Russian producer — and graduated psychologist —Vlad Kudryavtsev aka Monokle realizes that his home country might not be the epicenter of electronic music but lucky for him, German label Ki Records likes to spread out it’s ears worldwide searching for unique music and producers. That’s how it happened back in 2012, when he released his critically acclaimed Ki Records debut Saints. Marked by distinct influence from his upbringing on early IDM and glitch releases on Warp Records, he was established his voice by weaving in element of ambient and drone for a truly singular debut.
Monokle ups the ante even further with his new album Rings, out this Friday September 4th. Vlad got rid of all static listening and producing structures and opted to go to go his own, more freeform way, when creating music for the new album. This time around, his influences can be heard throughout but instead exist more as sound fragments with a truly kaleidoscopic point of view. These sound fragments united, get torn apart, and in the end melt together again. The album can be heard this week over at XLR8R, where it is streaming in full.
Vlad has showcased his skills as a dj recently as well via two stellar mixes; one for THUMP and another for Impose Magazine. The former is a showcase of Russian electronic music, offering up a wide-ranging sampling of not-yet-discovered talent. His Friday Night Mix for Impose showcases and stellar juxtaposition of heady IDM and body moving beats for the dancefloor.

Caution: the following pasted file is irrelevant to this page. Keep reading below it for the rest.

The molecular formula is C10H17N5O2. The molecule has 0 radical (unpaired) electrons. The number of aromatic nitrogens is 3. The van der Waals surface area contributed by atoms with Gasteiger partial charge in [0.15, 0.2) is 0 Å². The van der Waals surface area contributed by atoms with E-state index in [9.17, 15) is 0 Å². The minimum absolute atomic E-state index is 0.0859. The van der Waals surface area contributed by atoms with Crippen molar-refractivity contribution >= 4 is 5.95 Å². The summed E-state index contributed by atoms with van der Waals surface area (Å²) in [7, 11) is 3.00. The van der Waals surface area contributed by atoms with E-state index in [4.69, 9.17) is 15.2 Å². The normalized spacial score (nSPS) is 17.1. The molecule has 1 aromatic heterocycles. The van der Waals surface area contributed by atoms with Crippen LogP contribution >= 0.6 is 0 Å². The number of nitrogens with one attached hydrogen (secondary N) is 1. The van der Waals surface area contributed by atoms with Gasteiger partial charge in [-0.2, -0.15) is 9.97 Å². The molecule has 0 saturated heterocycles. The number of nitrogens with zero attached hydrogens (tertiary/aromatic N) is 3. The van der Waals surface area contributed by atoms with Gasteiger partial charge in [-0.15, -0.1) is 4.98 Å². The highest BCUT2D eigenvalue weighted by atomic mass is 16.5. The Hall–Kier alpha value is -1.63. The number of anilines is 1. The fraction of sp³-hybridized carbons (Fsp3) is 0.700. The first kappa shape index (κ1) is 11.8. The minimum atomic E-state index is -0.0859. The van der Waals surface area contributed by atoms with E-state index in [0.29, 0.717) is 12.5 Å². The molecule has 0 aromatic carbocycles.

For the last two years, Monokle was busy creating these eleven new tracks and in the process, he got support from other personalities in the flourishing Russian electronic music scene for the album as well. His close friend and partner in crime Milinal, who also made a remix for the last album, lends his vocal talents to both “Calypt” and “Radiant Places,” the album closer. Also another Ki Records family member, the Moscow based vocalist Gala Ga (lead singer of the band Aanbreken), is featured on the song “Blow”. The album opens with “Rouse“, combining a timpany-esque melody and ghostly vocals with a spheric bed of sounds. In “Backwash“, Monokle focuses more on the dance-floor oriented side of his productions and delivers a perfect late night track with sites focused squarely on the dance floor. “Holytin” feels like a track that was made for Ki, letting melancholic sounds help us life’s more mundane elements and takes us into a better world.